558 new homes okayed in Jewish East Jerusalem neighborhoods

Palestinians condemn final city approval for apartments in Har Homa, Neve Yaakov and Pisgat Zeev

An engineer surveying the East Jerusalem neighborhood of Har Homa in 2012. (photo credit: Abir Sultan/Flash90)
An engineer surveying the East Jerusalem neighborhood of Har Homa in 2012. (photo credit: Abir Sultan/Flash90)

Municipal planners on Wednesday gave final approval for 558 apartments in Jewish neighborhoods in East Jerusalem.

Palestinian officials said the decision undermines fragile US-brokered negotiations with Israel on setting up a Palestinian state alongside Israel.

The Jerusalem municipality said its planning committee approved building permits in the neighborhoods of Har Homa, Neve Yaakov and Pisgat Zeev, built on land Israel captured in the 1967 war and later annexed. Most of the international community considers them illegal settlements.

Brachie Sprung, a municipality spokeswoman, said the building projects received initial approval a few years ago, and that new building in Arab areas of Jerusalem was also approved Wednesday. The city said that “tens of thousands” of apartments are planned for all communities in Jerusalem, according to Israel Radio.

Chief Palestinian negotiator Saeb Erekat said Israel was undermining the peace efforts of US Secretary John Kerry with the move. “The international community must hold Israel accountable for this policy,” he said.

The announcement of new construction was blasted by veteran PLO politician Hanan Ashrawi, who said “Israel is engaging in the deliberate provocation of the Palestinians to drive them to leave the negotiations in protest of Israeli violations.”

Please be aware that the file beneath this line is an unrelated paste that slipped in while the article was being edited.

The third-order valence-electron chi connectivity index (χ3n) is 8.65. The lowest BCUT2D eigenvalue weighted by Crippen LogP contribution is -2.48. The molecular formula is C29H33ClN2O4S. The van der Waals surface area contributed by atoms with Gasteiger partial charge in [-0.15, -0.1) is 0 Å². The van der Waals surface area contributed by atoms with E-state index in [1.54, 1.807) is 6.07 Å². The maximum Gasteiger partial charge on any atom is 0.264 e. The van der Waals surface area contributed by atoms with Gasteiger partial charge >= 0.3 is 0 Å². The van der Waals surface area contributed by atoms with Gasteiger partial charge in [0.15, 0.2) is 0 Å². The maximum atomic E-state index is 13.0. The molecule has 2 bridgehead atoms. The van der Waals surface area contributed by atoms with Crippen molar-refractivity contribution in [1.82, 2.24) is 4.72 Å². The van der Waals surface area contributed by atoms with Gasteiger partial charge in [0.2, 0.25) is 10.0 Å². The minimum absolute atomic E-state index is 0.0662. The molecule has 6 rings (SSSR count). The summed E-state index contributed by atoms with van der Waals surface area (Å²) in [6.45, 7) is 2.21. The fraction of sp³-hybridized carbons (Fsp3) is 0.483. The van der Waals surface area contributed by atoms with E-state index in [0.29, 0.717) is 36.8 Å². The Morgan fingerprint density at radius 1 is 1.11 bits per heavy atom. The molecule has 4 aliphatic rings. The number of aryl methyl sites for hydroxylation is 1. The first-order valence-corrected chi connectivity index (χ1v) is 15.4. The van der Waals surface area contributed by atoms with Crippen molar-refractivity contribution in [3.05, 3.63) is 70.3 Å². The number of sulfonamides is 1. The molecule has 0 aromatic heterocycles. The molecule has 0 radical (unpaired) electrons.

Israel is attempting to “ensure the failure of negotiations and the destruction of the two-state solution” with its “violations of international and humanitarian law,” she added.

Lior Amihai of the Israeli settlement watchdog group Peace Now said the new approvals were “shameful” at a time when negotiations are in a sensitive stage.

Government spokesman Mark Regev had no immediate comment.

More than 550,000 Israelis live in the West Bank and East Jerusalem. Palestinians want to establish a state in those territories as well as the Gaza Strip, all captured by Israel in 1967. Israeli building beyond the Green Line is a deeply sensitive issue to the Palestinians, who demand that Israel cease developing those areas, and to Israel’s nationalist right-wing parties, who see continued Jewish settlement in East Jerusalem and the West Bank as a priority. Some parts of Jerusalem over the Green Line, such as the Old City and its Temple Mount, are seen by most Israelis as integral parts of Israel, and by Palestinians as critical to their future state.

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